Coffee On, I Stare at the Garden and Think About Borders - Nathaniel Cairney

As the neighbor’s chickens
aerate our lawn, I can’t help
thinking of how you hated

gates, even there, in America,
your front yard still fenceless
despite unforgiving creatures

turning up often. You caught
foxes slinking toward windows
where your cats napped.

Twice you saw a coyote,
once the prints of a cougar.
But your cats survived,

and besides, there were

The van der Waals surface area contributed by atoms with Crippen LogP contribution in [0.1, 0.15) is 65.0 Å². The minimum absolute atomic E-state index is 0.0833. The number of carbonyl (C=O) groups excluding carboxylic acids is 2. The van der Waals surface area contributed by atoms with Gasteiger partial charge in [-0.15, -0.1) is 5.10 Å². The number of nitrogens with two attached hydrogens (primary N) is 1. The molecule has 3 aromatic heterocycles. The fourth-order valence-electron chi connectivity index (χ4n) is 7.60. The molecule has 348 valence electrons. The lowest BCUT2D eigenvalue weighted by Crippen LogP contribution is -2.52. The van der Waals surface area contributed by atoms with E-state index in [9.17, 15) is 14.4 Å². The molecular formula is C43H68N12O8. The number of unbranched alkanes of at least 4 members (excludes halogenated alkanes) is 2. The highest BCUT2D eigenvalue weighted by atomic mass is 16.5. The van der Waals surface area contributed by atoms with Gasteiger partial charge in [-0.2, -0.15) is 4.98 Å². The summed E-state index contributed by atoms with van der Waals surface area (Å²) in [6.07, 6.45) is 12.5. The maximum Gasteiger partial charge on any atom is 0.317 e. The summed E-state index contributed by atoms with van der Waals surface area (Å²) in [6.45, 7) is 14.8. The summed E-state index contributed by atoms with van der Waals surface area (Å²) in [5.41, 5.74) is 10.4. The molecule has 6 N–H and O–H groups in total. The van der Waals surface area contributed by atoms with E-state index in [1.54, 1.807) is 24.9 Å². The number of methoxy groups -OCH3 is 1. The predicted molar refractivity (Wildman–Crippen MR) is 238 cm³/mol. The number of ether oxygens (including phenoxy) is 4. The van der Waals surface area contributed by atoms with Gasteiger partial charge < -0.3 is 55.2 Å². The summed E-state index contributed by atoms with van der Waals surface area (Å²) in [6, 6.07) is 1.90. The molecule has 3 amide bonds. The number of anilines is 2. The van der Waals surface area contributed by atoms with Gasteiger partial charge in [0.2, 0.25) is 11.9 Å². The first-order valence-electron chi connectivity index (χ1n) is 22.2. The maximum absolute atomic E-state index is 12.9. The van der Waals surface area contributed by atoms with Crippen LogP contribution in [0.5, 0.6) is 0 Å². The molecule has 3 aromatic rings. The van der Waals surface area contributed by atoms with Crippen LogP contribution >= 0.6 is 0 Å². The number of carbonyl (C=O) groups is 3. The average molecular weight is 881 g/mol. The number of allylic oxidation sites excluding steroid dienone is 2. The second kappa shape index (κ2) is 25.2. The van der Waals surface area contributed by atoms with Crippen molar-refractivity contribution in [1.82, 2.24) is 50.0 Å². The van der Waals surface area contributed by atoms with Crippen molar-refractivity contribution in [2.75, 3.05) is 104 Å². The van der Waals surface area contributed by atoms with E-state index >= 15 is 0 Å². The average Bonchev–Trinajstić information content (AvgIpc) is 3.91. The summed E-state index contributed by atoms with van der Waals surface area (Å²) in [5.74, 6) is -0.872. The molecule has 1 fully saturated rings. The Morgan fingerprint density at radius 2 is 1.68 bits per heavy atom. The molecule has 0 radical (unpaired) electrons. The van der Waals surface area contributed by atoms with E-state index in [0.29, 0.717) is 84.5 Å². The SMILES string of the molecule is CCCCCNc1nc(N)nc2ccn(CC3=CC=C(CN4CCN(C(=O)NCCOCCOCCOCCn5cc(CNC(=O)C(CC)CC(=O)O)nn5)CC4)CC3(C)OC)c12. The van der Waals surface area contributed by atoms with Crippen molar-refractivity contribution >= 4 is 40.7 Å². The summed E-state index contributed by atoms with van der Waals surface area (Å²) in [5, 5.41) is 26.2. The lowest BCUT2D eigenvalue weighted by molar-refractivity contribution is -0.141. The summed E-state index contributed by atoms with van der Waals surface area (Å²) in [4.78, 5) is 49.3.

warm August nights
when molting mallard mates

waddled in
to claim refuge
in the cool wet grass:

you would call me over
and we would melt
at the sight of them sleeping,

heads nestled in wing feathers,
flightless fragile bodies
curled beneath aspen branches,

                                    togetherness their only defense.

Nathaniel Cairney is an American poet and novelist who lives with his family in Belgium. His chapbook Singing Dangerously of Sinking was a finalist for the 2021 Saguaro Prize in Poetry, and his poems have been published in Midwest ReviewBroad River ReviewCalifornia Quarterly, and other literary journals.